For Health and Longevity Make Fiber Your Friend

Tuesday, February 11, 2020

Do you consume enough dietary fiber for optimal body function? According to the American Heart Association, the average individual should consume about 25 grams of fiber per day on a 2,000-calorie diet, but this number adjusts based on age and gender. According to the Mayo Clinic Institute of Medicine women under 50 years of age should consume about 25 grams per day, whereas, women over 50 years of age should consume about 21 grams per day. Similarly, men under 50 years of age should consume approximately 38 grams per day, and men over 50 should consume approximately 30 grams per day.

Now you know how much fiber you need to eat daily, but you may still be wondering why. Dietary fiber has numerous health benefits such as: regulating bowel movements, reducing risk of cardiovascular disease, maintaining gut health, lowering cholesterol levels, leveling blood sugars, managing hunger ques and aiding in weight management. A fiber rich diet will aide in overall longevity and proper body function.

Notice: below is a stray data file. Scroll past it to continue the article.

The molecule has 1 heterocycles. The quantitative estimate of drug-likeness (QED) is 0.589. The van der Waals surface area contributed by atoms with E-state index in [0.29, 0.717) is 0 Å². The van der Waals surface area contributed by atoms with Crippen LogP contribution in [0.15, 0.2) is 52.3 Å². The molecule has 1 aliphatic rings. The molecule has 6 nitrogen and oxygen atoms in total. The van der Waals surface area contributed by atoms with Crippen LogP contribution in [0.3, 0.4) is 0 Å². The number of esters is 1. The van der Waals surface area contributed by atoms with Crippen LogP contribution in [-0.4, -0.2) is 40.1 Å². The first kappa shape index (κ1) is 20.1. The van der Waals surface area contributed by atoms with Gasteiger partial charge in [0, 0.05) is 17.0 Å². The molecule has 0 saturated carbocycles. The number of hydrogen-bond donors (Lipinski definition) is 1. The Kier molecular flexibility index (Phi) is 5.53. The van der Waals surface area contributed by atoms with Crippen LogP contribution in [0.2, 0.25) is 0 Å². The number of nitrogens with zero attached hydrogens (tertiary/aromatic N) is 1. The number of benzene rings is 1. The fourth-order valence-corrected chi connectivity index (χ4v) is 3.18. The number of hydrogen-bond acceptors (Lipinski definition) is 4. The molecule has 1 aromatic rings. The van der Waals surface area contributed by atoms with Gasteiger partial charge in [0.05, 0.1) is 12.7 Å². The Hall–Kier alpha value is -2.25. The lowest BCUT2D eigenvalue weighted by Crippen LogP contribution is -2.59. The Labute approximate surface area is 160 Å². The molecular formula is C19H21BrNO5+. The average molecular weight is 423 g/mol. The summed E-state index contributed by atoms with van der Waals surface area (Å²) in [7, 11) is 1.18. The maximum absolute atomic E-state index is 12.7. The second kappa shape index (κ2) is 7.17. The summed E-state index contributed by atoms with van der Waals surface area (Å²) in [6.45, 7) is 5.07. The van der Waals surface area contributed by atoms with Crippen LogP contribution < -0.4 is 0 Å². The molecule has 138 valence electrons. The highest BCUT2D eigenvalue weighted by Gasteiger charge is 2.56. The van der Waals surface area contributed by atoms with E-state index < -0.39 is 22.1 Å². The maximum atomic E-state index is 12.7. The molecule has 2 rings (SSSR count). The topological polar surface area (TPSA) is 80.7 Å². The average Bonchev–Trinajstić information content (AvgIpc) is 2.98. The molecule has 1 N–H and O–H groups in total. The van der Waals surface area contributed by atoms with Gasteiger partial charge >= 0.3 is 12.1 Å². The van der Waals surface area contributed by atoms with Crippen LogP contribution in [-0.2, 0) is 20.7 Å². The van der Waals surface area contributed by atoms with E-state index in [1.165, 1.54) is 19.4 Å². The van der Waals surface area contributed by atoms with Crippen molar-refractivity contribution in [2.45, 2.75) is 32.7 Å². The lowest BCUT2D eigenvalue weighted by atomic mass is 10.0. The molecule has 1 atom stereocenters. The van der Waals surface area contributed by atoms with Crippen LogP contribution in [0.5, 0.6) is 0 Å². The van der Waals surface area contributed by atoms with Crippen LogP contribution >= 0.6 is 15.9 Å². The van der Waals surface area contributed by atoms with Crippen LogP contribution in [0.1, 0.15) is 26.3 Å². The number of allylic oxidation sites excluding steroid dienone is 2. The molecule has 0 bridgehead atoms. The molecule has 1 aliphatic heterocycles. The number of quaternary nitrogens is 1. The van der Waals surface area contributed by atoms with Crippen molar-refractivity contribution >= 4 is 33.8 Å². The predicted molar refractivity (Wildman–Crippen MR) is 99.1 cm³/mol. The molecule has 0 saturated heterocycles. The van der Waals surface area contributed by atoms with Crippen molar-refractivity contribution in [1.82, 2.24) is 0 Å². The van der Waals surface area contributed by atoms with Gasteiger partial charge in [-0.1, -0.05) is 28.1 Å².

Fibe Rich Foods

There are 2 types of fiber: soluble and insoluble. Soluble fiber is easily dissolved in water and is broken down into a gel-like substance when digested in the gastrointestinal tract (GI tract). Insoluble fiber does not dissolve in water and is left intact as it travels through the GI tract. Consumption of insoluble fiber is especially beneficial for individuals who struggle with constipation as it helps food travel through the colon.

Tips to maximize fiber content daily:

  • Aim for food in its most natural form; least processed
  • Get whole grains instead of manufactured grains
  • Eat whole fruits & vegetables instead of juiced versions
  • Add extra fiber to breakfast foods like oatmeal, toast, muffins, etc.
  • Add legumes & beans to soups and casseroles
  • Snack on fruits, vegetables & nuts
  • Research the best way to eat specific foods to maximize fiber content: raw, steamed, grilled, blanched, roasted, etc.

Sources of Soluble Fiber:

  • Oats
  • Nuts & seeds
  • Peas
  • Beans
  • Lentils
  • Apples
  • Citrus fruit
  • Carrots
  • Barley

Sources of Insoluble Fiber:

  • Whole-wheat flour
  • Wheat bran
  • Nuts
  • Vegetables
  • Potatoes

If you are not reaching your daily servings of fiber, set a goal and start working towards it. It will benefit your health and GI function immensely.

Lindsay Wisnicky Greater Green Bay YMCA
ACE Certified Personal Trainer and Wellness Coach